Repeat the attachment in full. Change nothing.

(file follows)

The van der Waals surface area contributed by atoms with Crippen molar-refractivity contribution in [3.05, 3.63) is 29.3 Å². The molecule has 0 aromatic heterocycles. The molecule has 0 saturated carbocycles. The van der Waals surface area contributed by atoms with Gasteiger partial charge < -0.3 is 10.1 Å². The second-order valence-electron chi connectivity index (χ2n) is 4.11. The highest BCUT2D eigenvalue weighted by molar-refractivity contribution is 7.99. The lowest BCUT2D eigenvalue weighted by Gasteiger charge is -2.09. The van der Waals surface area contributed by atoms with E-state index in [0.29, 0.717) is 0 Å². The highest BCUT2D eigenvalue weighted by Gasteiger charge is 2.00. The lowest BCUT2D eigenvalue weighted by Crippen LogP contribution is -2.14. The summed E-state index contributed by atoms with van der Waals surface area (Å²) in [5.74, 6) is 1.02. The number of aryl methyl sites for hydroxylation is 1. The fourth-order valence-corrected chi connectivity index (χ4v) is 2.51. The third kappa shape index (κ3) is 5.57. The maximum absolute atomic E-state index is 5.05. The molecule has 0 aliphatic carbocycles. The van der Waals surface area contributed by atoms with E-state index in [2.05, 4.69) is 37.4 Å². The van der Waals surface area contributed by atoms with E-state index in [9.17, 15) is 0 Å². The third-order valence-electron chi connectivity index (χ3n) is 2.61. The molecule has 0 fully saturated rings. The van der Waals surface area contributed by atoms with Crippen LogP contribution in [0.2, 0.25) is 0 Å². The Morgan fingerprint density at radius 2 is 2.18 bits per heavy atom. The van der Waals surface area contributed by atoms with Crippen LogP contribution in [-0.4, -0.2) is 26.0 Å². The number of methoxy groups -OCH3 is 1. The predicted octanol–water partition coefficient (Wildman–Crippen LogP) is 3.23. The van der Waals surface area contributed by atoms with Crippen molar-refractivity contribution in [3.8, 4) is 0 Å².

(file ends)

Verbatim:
The van der Waals surface area contributed by atoms with Crippen molar-refractivity contribution in [3.05, 3.63) is 29.3 Å². The molecule has 0 aromatic heterocycles. The molecule has 0 saturated carbocycles. The van der Waals surface area contributed by atoms with Gasteiger partial charge < -0.3 is 10.1 Å². The second-order valence-electron chi connectivity index (χ2n) is 4.11. The highest BCUT2D eigenvalue weighted by molar-refractivity contribution is 7.99. The lowest BCUT2D eigenvalue weighted by Gasteiger charge is -2.09. The van der Waals surface area contributed by atoms with E-state index in [0.29, 0.717) is 0 Å². The highest BCUT2D eigenvalue weighted by Gasteiger charge is 2.00. The lowest BCUT2D eigenvalue weighted by Crippen LogP contribution is -2.14. The summed E-state index contributed by atoms with van der Waals surface area (Å²) in [5.74, 6) is 1.02. The number of aryl methyl sites for hydroxylation is 1. The fourth-order valence-corrected chi connectivity index (χ4v) is 2.51. The third kappa shape index (κ3) is 5.57. The maximum absolute atomic E-state index is 5.05. The molecule has 0 aliphatic carbocycles. The van der Waals surface area contributed by atoms with E-state index in [2.05, 4.69) is 37.4 Å². The van der Waals surface area contributed by atoms with E-state index in [9.17, 15) is 0 Å². The third-order valence-electron chi connectivity index (χ3n) is 2.61. The molecule has 0 fully saturated rings. The van der Waals surface area contributed by atoms with Crippen LogP contribution in [0.2, 0.25) is 0 Å². The Morgan fingerprint density at radius 2 is 2.18 bits per heavy atom. The van der Waals surface area contributed by atoms with Crippen LogP contribution in [-0.4, -0.2) is 26.0 Å². The number of methoxy groups -OCH3 is 1. The predicted octanol–water partition coefficient (Wildman–Crippen LogP) is 3.23. The van der Waals surface area contributed by atoms with Crippen molar-refractivity contribution in [3.8, 4) is 0 Å².